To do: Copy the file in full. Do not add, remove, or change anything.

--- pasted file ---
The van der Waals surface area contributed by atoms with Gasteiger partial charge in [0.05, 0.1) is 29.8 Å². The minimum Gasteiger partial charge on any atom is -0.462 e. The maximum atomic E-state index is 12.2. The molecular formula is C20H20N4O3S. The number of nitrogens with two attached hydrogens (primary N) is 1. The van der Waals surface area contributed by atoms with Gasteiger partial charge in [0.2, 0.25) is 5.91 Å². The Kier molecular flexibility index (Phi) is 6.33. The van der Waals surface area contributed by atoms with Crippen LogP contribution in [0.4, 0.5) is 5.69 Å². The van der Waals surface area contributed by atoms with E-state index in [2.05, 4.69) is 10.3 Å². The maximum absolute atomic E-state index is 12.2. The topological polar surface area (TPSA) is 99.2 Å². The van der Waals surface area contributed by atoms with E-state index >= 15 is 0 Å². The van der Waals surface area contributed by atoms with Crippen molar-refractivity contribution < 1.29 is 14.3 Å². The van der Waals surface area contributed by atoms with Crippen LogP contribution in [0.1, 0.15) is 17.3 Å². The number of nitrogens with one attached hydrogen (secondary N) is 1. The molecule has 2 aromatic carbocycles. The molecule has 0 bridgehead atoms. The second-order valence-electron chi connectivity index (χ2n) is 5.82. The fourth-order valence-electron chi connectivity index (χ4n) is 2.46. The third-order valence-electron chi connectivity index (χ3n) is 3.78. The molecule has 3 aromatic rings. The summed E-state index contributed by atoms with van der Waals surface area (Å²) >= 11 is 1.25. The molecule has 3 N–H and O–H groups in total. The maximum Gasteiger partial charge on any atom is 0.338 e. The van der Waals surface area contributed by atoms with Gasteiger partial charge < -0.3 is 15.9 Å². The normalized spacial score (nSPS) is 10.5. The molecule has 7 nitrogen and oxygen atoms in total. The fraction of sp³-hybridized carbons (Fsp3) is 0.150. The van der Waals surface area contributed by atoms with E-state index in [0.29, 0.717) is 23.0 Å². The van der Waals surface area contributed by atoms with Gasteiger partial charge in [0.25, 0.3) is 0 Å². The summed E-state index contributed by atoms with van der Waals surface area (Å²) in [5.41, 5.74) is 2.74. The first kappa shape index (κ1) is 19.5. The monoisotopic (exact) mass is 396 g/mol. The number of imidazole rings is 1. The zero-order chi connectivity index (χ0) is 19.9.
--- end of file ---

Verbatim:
The van der Waals surface area contributed by atoms with Gasteiger partial charge in [0.05, 0.1) is 29.8 Å². The minimum Gasteiger partial charge on any atom is -0.462 e. The maximum atomic E-state index is 12.2. The molecular formula is C20H20N4O3S. The number of nitrogens with two attached hydrogens (primary N) is 1. The van der Waals surface area contributed by atoms with Gasteiger partial charge in [0.2, 0.25) is 5.91 Å². The Kier molecular flexibility index (Phi) is 6.33. The van der Waals surface area contributed by atoms with Crippen LogP contribution in [0.4, 0.5) is 5.69 Å². The van der Waals surface area contributed by atoms with E-state index in [2.05, 4.69) is 10.3 Å². The maximum absolute atomic E-state index is 12.2. The topological polar surface area (TPSA) is 99.2 Å². The van der Waals surface area contributed by atoms with E-state index >= 15 is 0 Å². The van der Waals surface area contributed by atoms with Crippen molar-refractivity contribution < 1.29 is 14.3 Å². The van der Waals surface area contributed by atoms with Crippen LogP contribution in [0.1, 0.15) is 17.3 Å². The number of nitrogens with one attached hydrogen (secondary N) is 1. The molecule has 2 aromatic carbocycles. The molecule has 0 bridgehead atoms. The second-order valence-electron chi connectivity index (χ2n) is 5.82. The fourth-order valence-electron chi connectivity index (χ4n) is 2.46. The third-order valence-electron chi connectivity index (χ3n) is 3.78. The molecule has 3 aromatic rings. The summed E-state index contributed by atoms with van der Waals surface area (Å²) >= 11 is 1.25. The molecule has 3 N–H and O–H groups in total. The maximum Gasteiger partial charge on any atom is 0.338 e. The van der Waals surface area contributed by atoms with Gasteiger partial charge < -0.3 is 15.9 Å². The normalized spacial score (nSPS) is 10.5. The molecule has 7 nitrogen and oxygen atoms in total. The fraction of sp³-hybridized carbons (Fsp3) is 0.150. The van der Waals surface area contributed by atoms with E-state index in [0.29, 0.717) is 23.0 Å². The van der Waals surface area contributed by atoms with Gasteiger partial charge in [0.25, 0.3) is 0 Å². The summed E-state index contributed by atoms with van der Waals surface area (Å²) in [5.41, 5.74) is 2.74. The first kappa shape index (κ1) is 19.5. The monoisotopic (exact) mass is 396 g/mol. The number of imidazole rings is 1. The zero-order chi connectivity index (χ0) is 19.9.